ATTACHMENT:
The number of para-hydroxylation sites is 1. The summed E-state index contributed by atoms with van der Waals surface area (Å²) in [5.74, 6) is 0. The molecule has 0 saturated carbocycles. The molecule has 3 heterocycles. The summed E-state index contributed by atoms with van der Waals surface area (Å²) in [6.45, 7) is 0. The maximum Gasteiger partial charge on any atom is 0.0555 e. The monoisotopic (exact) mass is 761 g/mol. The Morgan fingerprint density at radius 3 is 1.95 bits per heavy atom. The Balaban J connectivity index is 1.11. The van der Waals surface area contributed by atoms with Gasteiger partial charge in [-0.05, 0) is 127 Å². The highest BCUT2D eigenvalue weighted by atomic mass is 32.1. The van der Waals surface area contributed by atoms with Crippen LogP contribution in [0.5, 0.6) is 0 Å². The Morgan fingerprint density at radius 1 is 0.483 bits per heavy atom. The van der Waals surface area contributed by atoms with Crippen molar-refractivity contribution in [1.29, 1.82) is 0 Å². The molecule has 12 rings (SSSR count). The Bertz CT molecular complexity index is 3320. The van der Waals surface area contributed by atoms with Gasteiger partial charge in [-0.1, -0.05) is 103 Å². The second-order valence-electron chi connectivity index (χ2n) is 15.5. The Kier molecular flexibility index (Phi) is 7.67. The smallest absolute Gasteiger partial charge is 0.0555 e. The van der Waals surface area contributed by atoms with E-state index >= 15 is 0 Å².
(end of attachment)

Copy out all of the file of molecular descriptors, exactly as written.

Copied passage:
The number of para-hydroxylation sites is 1. The summed E-state index contributed by atoms with van der Waals surface area (Å²) in [5.74, 6) is 0. The molecule has 0 saturated carbocycles. The molecule has 3 heterocycles. The summed E-state index contributed by atoms with van der Waals surface area (Å²) in [6.45, 7) is 0. The maximum Gasteiger partial charge on any atom is 0.0555 e. The monoisotopic (exact) mass is 761 g/mol. The Morgan fingerprint density at radius 3 is 1.95 bits per heavy atom. The Balaban J connectivity index is 1.11. The van der Waals surface area contributed by atoms with Gasteiger partial charge in [-0.05, 0) is 127 Å². The highest BCUT2D eigenvalue weighted by atomic mass is 32.1. The van der Waals surface area contributed by atoms with Crippen LogP contribution in [0.5, 0.6) is 0 Å². The Morgan fingerprint density at radius 1 is 0.483 bits per heavy atom. The van der Waals surface area contributed by atoms with Crippen molar-refractivity contribution in [1.29, 1.82) is 0 Å². The molecule has 12 rings (SSSR count). The Bertz CT molecular complexity index is 3320. The van der Waals surface area contributed by atoms with Gasteiger partial charge in [-0.1, -0.05) is 103 Å². The second-order valence-electron chi connectivity index (χ2n) is 15.5. The Kier molecular flexibility index (Phi) is 7.67. The smallest absolute Gasteiger partial charge is 0.0555 e. The van der Waals surface area contributed by atoms with E-state index >= 15 is 0 Å².